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The Widening Gyrus

Concert pianists could be model organisms for studying the physiological basis of intellectual greatness

Charles T. Ambrose

Circulation in the Brain

The neuropathologist Alfred Meyer referred in a footnote to a work from 50 years before by B. K. Hindze of Moscow, “who had shown that in brains of persons of outstanding ability the arterial supply is more elaborate than in brains from persons of mediocre ability.” But this study was “too small to permit definitive conclusions.” In 1974 a report described blood flow in the brains of patients with chronic schizophrenia, and another report examined blood flow in normal persons in the hemisphere associated with speech and reading. Both studies used the Xenon-133 method with 32 detectors placed alongside the patient’s head. In the latter report the authors stated, “The blood flow of the brain is ultimately regulated by the metabolic activity of the neuronal tissue.” A 2008 paper by Fred Wolf and Frank Kirchhoff measured blood flow by fMRI and asserted that “astrocyte activity affects local blood flow.” Not reported in these studies is whether increased blood flow occurred via existing capillaries or newly formed ones—the latter arising perhaps in a process analogous to tumor angiogenesis. A reciprocal consideration is whether increased blood flow in an area might stimulate further neuronal or astrocyte development there, just as, in certain solid tumors, increased blood flow allows proliferation of malignant cells.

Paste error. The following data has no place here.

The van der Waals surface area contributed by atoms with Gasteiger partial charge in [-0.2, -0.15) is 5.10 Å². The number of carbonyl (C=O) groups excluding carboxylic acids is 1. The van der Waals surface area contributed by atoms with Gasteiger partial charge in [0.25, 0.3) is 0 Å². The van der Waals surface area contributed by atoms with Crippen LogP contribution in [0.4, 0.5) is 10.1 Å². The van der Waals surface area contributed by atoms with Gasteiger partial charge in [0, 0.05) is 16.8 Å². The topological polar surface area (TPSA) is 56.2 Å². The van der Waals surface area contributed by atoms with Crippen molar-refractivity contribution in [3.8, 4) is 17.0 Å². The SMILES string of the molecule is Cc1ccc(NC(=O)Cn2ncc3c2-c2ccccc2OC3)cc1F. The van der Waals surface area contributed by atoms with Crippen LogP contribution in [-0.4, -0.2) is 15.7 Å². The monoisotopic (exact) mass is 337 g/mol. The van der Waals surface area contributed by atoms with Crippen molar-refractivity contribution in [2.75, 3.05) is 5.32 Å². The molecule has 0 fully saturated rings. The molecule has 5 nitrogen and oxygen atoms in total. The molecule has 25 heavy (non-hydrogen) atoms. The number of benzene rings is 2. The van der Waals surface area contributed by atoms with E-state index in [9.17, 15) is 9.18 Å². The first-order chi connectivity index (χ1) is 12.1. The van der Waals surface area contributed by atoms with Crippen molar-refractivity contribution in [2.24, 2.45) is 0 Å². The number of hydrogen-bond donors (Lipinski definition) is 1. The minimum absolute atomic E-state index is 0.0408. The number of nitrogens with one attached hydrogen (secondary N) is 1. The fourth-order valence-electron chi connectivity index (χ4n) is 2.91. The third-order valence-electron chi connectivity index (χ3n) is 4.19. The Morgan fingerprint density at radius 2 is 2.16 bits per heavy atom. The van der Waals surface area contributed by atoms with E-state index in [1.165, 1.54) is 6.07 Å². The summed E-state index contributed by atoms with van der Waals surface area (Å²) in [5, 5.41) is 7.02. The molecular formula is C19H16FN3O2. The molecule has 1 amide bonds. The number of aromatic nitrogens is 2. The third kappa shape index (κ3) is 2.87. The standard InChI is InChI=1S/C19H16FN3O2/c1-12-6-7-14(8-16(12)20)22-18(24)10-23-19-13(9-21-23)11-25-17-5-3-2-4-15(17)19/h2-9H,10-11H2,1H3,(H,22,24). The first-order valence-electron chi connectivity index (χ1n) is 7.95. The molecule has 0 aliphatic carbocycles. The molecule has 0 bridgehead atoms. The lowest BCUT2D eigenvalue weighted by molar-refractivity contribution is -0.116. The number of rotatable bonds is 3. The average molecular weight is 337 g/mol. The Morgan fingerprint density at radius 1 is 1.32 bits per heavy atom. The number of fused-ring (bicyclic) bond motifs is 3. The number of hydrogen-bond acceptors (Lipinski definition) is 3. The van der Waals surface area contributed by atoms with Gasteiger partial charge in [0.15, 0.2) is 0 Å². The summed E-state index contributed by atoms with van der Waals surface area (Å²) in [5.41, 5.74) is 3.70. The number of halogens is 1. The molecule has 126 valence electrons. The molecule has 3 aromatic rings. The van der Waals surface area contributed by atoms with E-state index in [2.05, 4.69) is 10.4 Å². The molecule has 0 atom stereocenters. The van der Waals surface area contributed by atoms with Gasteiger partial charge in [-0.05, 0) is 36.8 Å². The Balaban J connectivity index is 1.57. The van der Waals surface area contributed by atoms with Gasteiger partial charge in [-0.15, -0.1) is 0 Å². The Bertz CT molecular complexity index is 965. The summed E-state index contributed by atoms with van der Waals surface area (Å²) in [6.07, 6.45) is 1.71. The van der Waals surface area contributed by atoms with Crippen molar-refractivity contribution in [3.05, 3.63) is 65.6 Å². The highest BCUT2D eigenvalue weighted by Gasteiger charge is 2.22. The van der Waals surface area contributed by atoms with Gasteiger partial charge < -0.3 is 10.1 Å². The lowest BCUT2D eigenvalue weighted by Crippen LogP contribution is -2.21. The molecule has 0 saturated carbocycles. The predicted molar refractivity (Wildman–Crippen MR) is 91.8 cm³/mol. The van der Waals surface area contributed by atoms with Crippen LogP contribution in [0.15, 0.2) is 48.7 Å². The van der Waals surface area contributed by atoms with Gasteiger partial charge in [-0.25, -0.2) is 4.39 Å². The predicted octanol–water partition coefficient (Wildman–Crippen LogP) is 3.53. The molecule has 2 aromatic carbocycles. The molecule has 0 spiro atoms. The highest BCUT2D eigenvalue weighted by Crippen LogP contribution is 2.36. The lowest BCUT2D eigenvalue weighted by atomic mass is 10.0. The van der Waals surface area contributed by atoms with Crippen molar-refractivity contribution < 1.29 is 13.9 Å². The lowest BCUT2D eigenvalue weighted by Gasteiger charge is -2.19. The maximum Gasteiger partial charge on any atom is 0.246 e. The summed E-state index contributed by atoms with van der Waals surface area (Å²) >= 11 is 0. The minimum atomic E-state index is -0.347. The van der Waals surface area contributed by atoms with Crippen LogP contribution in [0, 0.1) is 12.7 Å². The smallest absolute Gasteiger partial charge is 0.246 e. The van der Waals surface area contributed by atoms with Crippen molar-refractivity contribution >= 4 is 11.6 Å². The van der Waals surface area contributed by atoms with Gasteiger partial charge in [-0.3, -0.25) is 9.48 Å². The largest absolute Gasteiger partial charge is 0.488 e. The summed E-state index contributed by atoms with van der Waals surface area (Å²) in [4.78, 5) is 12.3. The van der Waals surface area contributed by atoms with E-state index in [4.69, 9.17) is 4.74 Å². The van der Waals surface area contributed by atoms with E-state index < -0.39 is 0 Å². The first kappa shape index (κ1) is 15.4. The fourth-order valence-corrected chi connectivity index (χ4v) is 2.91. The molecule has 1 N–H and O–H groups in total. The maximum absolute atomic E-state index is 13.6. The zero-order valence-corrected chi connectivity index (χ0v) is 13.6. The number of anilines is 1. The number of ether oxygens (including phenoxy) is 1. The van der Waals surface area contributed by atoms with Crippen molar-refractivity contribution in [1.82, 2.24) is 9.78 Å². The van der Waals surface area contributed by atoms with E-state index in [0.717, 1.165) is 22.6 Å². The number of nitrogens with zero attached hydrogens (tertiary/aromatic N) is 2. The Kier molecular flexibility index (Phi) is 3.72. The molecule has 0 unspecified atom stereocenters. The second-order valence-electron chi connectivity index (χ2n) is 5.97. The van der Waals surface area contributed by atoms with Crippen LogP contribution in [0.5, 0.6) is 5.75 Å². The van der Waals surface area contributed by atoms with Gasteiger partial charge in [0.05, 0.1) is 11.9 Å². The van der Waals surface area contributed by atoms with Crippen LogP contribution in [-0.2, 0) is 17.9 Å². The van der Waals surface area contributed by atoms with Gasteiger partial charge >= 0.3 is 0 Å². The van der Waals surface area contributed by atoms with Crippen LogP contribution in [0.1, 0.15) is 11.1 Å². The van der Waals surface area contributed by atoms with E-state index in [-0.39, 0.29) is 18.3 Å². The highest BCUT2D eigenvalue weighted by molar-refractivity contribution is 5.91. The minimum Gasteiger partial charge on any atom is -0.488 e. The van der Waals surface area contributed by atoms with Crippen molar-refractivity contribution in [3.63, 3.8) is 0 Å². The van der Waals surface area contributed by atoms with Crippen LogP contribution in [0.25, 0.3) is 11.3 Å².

Michael Chopp and colleagues have recently examined agents that promote neurogenesis and angiogenesis during recovery from strokes induced in animals: “Matrix metalloproteinases expressed in the periinfarct vasculature are chemotactic for neuroblasts migrating from the subventricular zone.” Here angiogenesis was monitored by MRI.

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